Eliciting a careful history remains the cornerstone of the evaluation of children suspected of having neurologic disease. The purpose of the history is to define the nature and temporal profile of the neurologic complaint. The history should be obtained from the patient and parents; observations of teachers or others may also be important. The examiner should take the time to ask all questions needed to understand the details of the problem, including time of onset, exacerbating and alleviating factors, antecedent illnesses, and prenatal and perinatal conditions. If the complaints are paroxysmal and stereotyped, it is frequently useful to ask the child to describe the most recent episode in detail. The symptoms must be defined clearly, as terms have different meanings to different people. The word dizzy, for example, could mean light-headedness or vertigo. Light-headedness would be more suggestive of syncope, whereas vertigo might be caused by vertebrobasilar insufficiency.

Children presenting with headaches, abdominal pain, or reluctance to attend school may well have associated neurologic disturbances. Contributing factors may include previously unrecognized mental retardation, specific learning disabilities, and depression. Less frequently, such complaints may be the harbingers of more serious neurologic illness, such as hydrocephalus or encephalitis.

When evaluating a newborn, the history includes detailed questions about the pregnancy, including in vitro fertilization, maternal drug use, illness during pregnancy, and the presence and quality of fetal movements. The method of delivery and delivery complications should be ascertained as well as birth weight and head circumference. In the evaluation of children, the history includes a careful assessment of development because failure to reach developmental milestones or subtle developmental regression may be early signs of neurologic disease. For example, a young child with gradual loss of the ability to use and understand spoken language may be found to have Landau-Kleffner syndrome, a rare neurologic disorder associated with frequent seizures. Similarly, a young boy with X-linked adrenoleukodystrophy, a uniformly fatal disease characterized by progressive spasticity, obtundation, and adrenal insufficiency, will often present first with subtle behavioral change and developmental regression.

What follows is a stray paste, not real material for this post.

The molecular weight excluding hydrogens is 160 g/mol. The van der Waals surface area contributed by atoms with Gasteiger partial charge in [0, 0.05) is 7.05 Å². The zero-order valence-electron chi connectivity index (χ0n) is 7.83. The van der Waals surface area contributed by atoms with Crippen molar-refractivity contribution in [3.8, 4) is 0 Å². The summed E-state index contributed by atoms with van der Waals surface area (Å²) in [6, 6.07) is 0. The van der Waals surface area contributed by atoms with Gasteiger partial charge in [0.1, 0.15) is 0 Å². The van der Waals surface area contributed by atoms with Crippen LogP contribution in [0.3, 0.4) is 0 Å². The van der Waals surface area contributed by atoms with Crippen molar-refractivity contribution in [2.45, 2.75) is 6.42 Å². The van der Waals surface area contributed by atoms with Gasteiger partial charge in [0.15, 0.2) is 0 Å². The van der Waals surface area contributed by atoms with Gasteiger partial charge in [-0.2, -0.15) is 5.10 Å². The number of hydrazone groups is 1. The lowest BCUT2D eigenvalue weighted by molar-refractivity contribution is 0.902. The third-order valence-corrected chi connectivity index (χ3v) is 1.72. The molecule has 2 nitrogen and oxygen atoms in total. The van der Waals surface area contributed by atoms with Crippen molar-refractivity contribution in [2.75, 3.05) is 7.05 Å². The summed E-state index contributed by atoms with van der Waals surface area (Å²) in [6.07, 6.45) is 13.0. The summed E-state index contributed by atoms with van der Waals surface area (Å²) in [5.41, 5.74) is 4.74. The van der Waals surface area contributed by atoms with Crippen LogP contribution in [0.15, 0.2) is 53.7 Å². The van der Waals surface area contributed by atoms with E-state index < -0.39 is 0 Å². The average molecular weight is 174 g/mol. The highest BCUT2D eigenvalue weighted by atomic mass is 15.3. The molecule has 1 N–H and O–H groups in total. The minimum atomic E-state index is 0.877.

Recognition of similar complaints in other family members is relevant because many neurologic disorders are genetically determined. At minimum, a family history should include an explicit statement of the age and health status of all siblings, parents, parents’ siblings, and grandparents. Particular note should be made of any family members with mental retardation or deaths at an early age. Psychiatric histories of family members should not be neglected, as older family members classified as having schizophrenia or alcoholism may have had neurodegenerative disorders such as Huntington disease.

GENERAL MEDICAL EXAMINATION